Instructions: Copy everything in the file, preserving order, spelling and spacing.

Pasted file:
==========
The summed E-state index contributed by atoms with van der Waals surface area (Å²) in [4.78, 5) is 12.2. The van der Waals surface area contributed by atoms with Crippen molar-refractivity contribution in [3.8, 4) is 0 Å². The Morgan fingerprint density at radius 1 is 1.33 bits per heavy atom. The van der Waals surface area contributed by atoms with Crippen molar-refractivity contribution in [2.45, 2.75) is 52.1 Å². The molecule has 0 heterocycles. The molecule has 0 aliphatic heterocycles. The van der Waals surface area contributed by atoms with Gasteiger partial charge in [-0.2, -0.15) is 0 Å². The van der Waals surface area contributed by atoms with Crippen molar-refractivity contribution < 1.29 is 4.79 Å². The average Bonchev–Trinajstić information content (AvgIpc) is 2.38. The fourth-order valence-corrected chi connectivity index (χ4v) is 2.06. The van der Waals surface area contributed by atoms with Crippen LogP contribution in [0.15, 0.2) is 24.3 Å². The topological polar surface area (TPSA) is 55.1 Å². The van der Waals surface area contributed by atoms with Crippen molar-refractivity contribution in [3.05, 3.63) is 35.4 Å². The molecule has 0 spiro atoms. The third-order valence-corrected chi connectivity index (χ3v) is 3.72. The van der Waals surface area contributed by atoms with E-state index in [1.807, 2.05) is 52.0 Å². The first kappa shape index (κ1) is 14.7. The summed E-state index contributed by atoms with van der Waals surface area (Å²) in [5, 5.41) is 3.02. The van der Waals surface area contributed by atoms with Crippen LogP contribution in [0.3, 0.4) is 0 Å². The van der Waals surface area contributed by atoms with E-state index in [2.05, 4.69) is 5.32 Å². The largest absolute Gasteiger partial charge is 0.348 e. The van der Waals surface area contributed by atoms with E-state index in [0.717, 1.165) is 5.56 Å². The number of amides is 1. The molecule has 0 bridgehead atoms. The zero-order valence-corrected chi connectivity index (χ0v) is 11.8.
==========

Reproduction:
The summed E-state index contributed by atoms with van der Waals surface area (Å²) in [4.78, 5) is 12.2. The van der Waals surface area contributed by atoms with Crippen molar-refractivity contribution in [3.8, 4) is 0 Å². The Morgan fingerprint density at radius 1 is 1.33 bits per heavy atom. The van der Waals surface area contributed by atoms with Crippen molar-refractivity contribution in [2.45, 2.75) is 52.1 Å². The molecule has 0 heterocycles. The molecule has 0 aliphatic heterocycles. The van der Waals surface area contributed by atoms with Gasteiger partial charge in [-0.2, -0.15) is 0 Å². The van der Waals surface area contributed by atoms with Crippen molar-refractivity contribution < 1.29 is 4.79 Å². The average Bonchev–Trinajstić information content (AvgIpc) is 2.38. The fourth-order valence-corrected chi connectivity index (χ4v) is 2.06. The van der Waals surface area contributed by atoms with Crippen LogP contribution in [0.15, 0.2) is 24.3 Å². The topological polar surface area (TPSA) is 55.1 Å². The van der Waals surface area contributed by atoms with Crippen molar-refractivity contribution in [3.05, 3.63) is 35.4 Å². The molecule has 0 spiro atoms. The third-order valence-corrected chi connectivity index (χ3v) is 3.72. The van der Waals surface area contributed by atoms with E-state index in [1.807, 2.05) is 52.0 Å². The first kappa shape index (κ1) is 14.7. The summed E-state index contributed by atoms with van der Waals surface area (Å²) in [5, 5.41) is 3.02. The van der Waals surface area contributed by atoms with Crippen LogP contribution in [0.3, 0.4) is 0 Å². The van der Waals surface area contributed by atoms with E-state index in [2.05, 4.69) is 5.32 Å². The largest absolute Gasteiger partial charge is 0.348 e. The van der Waals surface area contributed by atoms with E-state index in [0.717, 1.165) is 5.56 Å². The number of amides is 1. The molecule has 0 bridgehead atoms. The zero-order valence-corrected chi connectivity index (χ0v) is 11.8.